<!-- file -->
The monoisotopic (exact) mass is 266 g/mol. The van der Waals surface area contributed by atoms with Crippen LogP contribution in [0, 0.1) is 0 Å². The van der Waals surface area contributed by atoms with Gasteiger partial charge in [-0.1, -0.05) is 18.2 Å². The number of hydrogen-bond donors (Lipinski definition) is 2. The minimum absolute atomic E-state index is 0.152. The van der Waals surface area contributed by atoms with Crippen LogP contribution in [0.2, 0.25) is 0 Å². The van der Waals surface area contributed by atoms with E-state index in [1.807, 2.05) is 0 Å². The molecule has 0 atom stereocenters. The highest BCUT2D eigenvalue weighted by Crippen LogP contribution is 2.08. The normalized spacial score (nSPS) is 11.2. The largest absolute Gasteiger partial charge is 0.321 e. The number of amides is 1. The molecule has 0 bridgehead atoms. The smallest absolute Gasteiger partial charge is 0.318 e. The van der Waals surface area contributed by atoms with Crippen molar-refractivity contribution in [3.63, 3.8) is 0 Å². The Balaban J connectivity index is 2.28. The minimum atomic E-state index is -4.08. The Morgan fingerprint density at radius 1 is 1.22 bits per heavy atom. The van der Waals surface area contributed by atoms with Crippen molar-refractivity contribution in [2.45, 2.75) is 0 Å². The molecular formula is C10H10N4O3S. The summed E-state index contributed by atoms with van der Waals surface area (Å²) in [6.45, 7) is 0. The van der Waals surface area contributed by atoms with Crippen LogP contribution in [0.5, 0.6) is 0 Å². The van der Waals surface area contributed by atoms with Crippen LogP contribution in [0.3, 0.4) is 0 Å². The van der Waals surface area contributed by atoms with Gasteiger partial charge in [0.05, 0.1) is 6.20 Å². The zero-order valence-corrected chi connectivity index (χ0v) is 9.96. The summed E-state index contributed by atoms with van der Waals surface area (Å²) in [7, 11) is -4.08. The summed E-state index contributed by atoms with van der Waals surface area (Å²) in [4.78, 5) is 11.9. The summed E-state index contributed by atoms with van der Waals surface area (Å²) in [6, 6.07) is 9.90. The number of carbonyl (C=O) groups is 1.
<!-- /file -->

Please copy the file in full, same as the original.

The monoisotopic (exact) mass is 266 g/mol. The van der Waals surface area contributed by atoms with Crippen LogP contribution in [0, 0.1) is 0 Å². The van der Waals surface area contributed by atoms with Gasteiger partial charge in [-0.1, -0.05) is 18.2 Å². The number of hydrogen-bond donors (Lipinski definition) is 2. The minimum absolute atomic E-state index is 0.152. The van der Waals surface area contributed by atoms with Crippen LogP contribution in [0.2, 0.25) is 0 Å². The van der Waals surface area contributed by atoms with E-state index in [1.807, 2.05) is 0 Å². The molecule has 0 atom stereocenters. The highest BCUT2D eigenvalue weighted by Crippen LogP contribution is 2.08. The normalized spacial score (nSPS) is 11.2. The largest absolute Gasteiger partial charge is 0.321 e. The number of amides is 1. The molecule has 0 bridgehead atoms. The smallest absolute Gasteiger partial charge is 0.318 e. The van der Waals surface area contributed by atoms with Crippen molar-refractivity contribution in [3.63, 3.8) is 0 Å². The Balaban J connectivity index is 2.28. The minimum atomic E-state index is -4.08. The Morgan fingerprint density at radius 1 is 1.22 bits per heavy atom. The van der Waals surface area contributed by atoms with Crippen molar-refractivity contribution in [2.45, 2.75) is 0 Å². The molecular formula is C10H10N4O3S. The summed E-state index contributed by atoms with van der Waals surface area (Å²) in [6.45, 7) is 0. The van der Waals surface area contributed by atoms with Crippen LogP contribution in [0.5, 0.6) is 0 Å². The van der Waals surface area contributed by atoms with Crippen LogP contribution in [0.3, 0.4) is 0 Å². The van der Waals surface area contributed by atoms with Gasteiger partial charge in [0.05, 0.1) is 6.20 Å². The zero-order valence-corrected chi connectivity index (χ0v) is 9.96. The summed E-state index contributed by atoms with van der Waals surface area (Å²) in [7, 11) is -4.08. The summed E-state index contributed by atoms with van der Waals surface area (Å²) in [4.78, 5) is 11.9. The summed E-state index contributed by atoms with van der Waals surface area (Å²) in [6, 6.07) is 9.90. The number of carbonyl (C=O) groups is 1.